Between the lakes Superior, Huron, Erie, Ontario to the south, and the Hudson Bay and the James Bay to the north, Ontario is a province surrounded by water. The southern point of Ontario, between lakes Huron, Erie and Ontario, combines numerous natural and touristic attributes. The Saint Lawrence parks include, for example, the Upper Canada Village, an exemplary reconstruction of a village in the 1860-67s, and also the park's thousand islands. In all, 23 islands and some small islands, over more than 50 miles, with a varied vegetation. Mountain crests, submerged when the glaciers withdrew, the islands are accessible by car or boat, and offer hiking, water sports, and an unusual environment. On the Georgian Bay, Wasaga Beach remains the largest freshwater beach in the world, with its 9 miles strip of paradisiacal sand. The lakes Huron and Superior are real interior seas. Bordered by forest, they have magnificent beaches and lie alongside various hiking trails. The Pukaskwa national park offers glorious landscapes along the northern bank of Lake Superior.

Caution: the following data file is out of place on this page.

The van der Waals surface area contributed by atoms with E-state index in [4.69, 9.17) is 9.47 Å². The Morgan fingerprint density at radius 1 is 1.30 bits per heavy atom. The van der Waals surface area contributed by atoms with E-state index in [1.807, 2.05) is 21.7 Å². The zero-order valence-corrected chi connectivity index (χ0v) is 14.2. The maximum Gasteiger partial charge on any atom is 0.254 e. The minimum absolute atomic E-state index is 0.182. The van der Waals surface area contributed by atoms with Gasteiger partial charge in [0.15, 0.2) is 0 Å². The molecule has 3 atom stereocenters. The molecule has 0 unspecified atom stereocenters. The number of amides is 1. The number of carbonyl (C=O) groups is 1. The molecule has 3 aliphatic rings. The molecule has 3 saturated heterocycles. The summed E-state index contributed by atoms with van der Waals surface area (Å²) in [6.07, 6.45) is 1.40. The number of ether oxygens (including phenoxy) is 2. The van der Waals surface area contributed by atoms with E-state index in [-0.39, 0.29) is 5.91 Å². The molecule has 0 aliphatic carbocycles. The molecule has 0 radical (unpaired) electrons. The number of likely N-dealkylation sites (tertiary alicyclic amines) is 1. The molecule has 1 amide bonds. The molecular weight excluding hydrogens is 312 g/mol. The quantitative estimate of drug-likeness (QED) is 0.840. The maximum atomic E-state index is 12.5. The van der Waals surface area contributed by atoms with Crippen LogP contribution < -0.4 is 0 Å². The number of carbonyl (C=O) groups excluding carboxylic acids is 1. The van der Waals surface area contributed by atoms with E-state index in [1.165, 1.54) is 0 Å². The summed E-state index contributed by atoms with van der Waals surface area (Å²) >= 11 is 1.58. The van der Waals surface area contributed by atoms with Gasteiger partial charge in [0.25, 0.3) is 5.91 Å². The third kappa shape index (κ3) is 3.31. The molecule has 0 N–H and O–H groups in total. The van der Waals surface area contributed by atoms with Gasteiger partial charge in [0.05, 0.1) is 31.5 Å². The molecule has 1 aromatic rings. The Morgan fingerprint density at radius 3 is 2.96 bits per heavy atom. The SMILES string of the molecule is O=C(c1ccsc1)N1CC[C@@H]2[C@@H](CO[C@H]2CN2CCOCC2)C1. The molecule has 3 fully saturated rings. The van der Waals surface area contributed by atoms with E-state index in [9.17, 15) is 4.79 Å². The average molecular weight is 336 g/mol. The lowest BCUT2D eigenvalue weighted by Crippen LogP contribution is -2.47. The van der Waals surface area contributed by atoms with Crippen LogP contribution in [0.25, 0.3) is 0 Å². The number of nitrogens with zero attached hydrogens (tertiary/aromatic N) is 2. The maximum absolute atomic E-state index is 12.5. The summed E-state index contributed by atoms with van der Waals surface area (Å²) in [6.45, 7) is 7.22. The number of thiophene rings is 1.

The Great Lakes are a collection of freshwater lakes located in northeastern North America.© Orchidpoet / iStock
Toronto has a 29 mile coastline that lines the northwestern pat of Lake Ontario, the 14th largest lake in the world.© Reimar Gaertner
The lakes have been a major source of trade through this area, and they are home to a large number of aquatic species. Many invasive species have been introduced due to trade.© Ballycroy / iStock
La région des Grands Lacs est l'une des plus belles du Canada et doit être explorée avec patience.© Ssuni / iStock